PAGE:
Monday, September 15, 2014

Battle of the Bands: "Ode to Billy Joe"

It's time again for the "Battle of the Bands (BOTB)," the blogging event originally started by Stephen T. McCarthy and FarAwayEyes back in August of 2013. It occurs twice every month -- on the 1st and the 15th -- and is a fun way to share and discuss music. Each of the bloggers taking part offers their  readers a choice of two (or occasionally more) versions of the same song, performed by different recording artists. And the readers get to vote for their favorite rendition.

 Catch-up from Last BOTB

As has happened before, things have been hectic lately and I didn't get a summary post up from my last BOTB battle, so let me close that one out before starting a new one. In that last BOTB, I went for the tune, "Concrete Jungle," where I was expecting a one-sided battle, and it did end up being pretty heavily weighted towards Bob Marley (with Wayne Perkins playing guitar).  My vote also goes towards that original version.  I definitely like Ceu's, and think the overall vibe is pretty cool, but Bob (and Wayne with Chris Blackwell's production) easily gets my vote -- and I doubt anyone is going to be surprised. So in summary, that gives Bob Marley a pretty solid win at 8 to 3.

I expected Bob to win, although I must admit that a few people surprised me when they voted for Ceu.  But really, that's OK -- musical taste is entirely subjective. No matter how much sophisticated justification any person, even a professional "critic," tries to wrap their review in, every critique ultimately boils down to, "well, this is just what I like."

A big reason I went with "Concrete Jungle" was to highlight the uncredited playing of relatively-unknown guitarist Wayne Perkins, and I hope everyone enjoyed learning a little bit about him. This time I'm again offering a battle featuring a guitarist who is not widely known, but unlike Wayne (whose playing most people seem to appreciate), this guitarist himself is often a topic of radically opposed opinions.

And frankly, I have no idea how this battle will turn out.

Let the New Battle Begin!

In 1967, singer-songwriter Bobbie Gentry released a song from her debut album that reached #1 on the pop charts, as did the album itself -- both entitled "Ode to Billie Joe".  A simple, casually-sung song with deeper lyrics about indifference in the face of suicide and hidden family drama, it resonated well with the listeners of that era.  Originally intended as an eleven-verse 7-minute song, verses were removed and it was redone as a potential single.  The shortened version heightened the mystery by not revealing why Bill Joe jumped off the bridge, or what he and the narrator were seen throwing of it earlier.  Here's the 1967 version done by Bobbie Gentry:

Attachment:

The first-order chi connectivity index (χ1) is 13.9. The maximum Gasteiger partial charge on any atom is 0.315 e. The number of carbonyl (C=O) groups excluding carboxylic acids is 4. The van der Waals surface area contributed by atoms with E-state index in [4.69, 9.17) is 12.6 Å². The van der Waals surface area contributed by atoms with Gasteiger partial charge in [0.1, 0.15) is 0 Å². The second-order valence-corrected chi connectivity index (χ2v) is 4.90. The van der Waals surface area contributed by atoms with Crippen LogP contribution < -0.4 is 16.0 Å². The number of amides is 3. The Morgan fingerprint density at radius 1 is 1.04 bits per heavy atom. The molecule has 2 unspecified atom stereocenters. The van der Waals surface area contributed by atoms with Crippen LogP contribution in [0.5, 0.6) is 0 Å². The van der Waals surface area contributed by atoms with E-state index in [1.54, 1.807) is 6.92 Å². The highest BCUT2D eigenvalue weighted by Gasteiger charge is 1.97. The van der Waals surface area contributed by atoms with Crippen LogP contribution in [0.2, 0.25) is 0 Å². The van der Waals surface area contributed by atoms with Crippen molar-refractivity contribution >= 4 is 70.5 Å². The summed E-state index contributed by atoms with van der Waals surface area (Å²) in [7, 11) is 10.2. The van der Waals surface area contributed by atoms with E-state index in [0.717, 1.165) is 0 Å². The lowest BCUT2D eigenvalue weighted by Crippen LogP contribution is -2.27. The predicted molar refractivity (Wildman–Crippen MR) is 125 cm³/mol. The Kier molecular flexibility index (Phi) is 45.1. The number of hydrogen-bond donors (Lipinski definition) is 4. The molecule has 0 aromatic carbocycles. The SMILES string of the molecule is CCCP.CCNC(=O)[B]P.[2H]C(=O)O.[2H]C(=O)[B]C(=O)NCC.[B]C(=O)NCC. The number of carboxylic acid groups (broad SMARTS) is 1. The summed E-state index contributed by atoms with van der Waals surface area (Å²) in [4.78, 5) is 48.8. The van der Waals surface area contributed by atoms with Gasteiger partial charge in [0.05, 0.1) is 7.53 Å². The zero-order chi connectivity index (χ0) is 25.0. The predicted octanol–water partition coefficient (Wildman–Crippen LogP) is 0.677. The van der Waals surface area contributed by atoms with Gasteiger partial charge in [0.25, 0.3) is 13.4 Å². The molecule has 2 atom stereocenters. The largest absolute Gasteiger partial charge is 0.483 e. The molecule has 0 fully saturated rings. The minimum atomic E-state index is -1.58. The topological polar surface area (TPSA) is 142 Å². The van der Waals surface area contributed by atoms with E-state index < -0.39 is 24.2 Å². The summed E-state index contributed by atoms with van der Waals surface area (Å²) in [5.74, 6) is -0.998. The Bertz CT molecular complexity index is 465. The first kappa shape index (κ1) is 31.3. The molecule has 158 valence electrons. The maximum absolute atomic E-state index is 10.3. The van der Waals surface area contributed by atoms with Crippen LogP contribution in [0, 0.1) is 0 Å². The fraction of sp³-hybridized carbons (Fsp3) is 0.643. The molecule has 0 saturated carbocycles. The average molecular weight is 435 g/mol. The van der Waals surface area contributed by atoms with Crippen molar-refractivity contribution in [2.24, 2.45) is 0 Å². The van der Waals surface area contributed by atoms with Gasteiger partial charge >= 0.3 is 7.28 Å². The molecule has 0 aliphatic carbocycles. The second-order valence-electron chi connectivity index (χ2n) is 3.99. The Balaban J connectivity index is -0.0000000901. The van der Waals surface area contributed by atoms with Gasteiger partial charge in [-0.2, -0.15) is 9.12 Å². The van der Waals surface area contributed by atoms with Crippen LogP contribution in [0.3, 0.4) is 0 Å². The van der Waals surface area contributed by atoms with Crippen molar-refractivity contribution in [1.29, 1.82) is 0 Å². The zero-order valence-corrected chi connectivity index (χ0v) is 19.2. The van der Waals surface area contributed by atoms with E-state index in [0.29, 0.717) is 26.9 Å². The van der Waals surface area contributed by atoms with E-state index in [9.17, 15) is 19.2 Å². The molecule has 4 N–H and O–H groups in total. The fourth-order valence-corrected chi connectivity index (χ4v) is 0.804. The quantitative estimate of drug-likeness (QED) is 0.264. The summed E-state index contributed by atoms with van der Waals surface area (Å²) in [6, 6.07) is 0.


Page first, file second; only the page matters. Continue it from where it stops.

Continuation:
This is one of those songs that has been covered a gazillion times (and many of them are great covers -- I may revisit this song again for some future BOTB).  The song even inspired a book and a 1976 movie starring Robbie Benson and Glynnis O'Connor which was directed by Max Baer, Jr. ("Jethro Bodine" from the old Beverly Hillbillies TV show).  In the book and movie, author Herman Raucher took Bobbie Gentry's song and added his own "repressed-homosexuality" rationale for Billy Joe's suicide -- Bobbie Gentry specifically never gave a reason, nor did she ever say what Billy Joe and his girlfriend threw off the bridge.  The ambiguity allowed each person to think of their own reason, and she stressed that it really wasn't even important -- the "point" of the song was the family's indifference, as they sit there nonchalantly discussing the boy's suicide while not even recognizing their daughter was his girlfriend.  HERE and HERE are some additional articles about her and the song.

I find it interesting how many ways this song touches on the topics of personal opinions -- in the song, the family casually voices theirs about Billy Joe without realizing the girlfriend is right there; the ambiguity Bobbie Gentry left in the song allows each listener to form their own opinions as to why Billy Joe committed suicide; the rationale imagined by Herman Raucher evokes strong opinions; and the movie itself is both panned or loved, depending on who's review you read (most critics leaned towards the "panned" side).

Henry Kaiser is a guitarist who also evokes strong opinions -- or at least he does among the people who know about him.  He has appeared on over 250 albums, and yet most people have never heard of him.  But when they do hear him play, they tend to form opinions pretty quickly. Kaiser leans towards experimentation, "outside" playing, effects-laden sounds, and has typically been branded an "avant-garde" guitarist. People I've introduced Kaiser to have usually either loved him or hated him.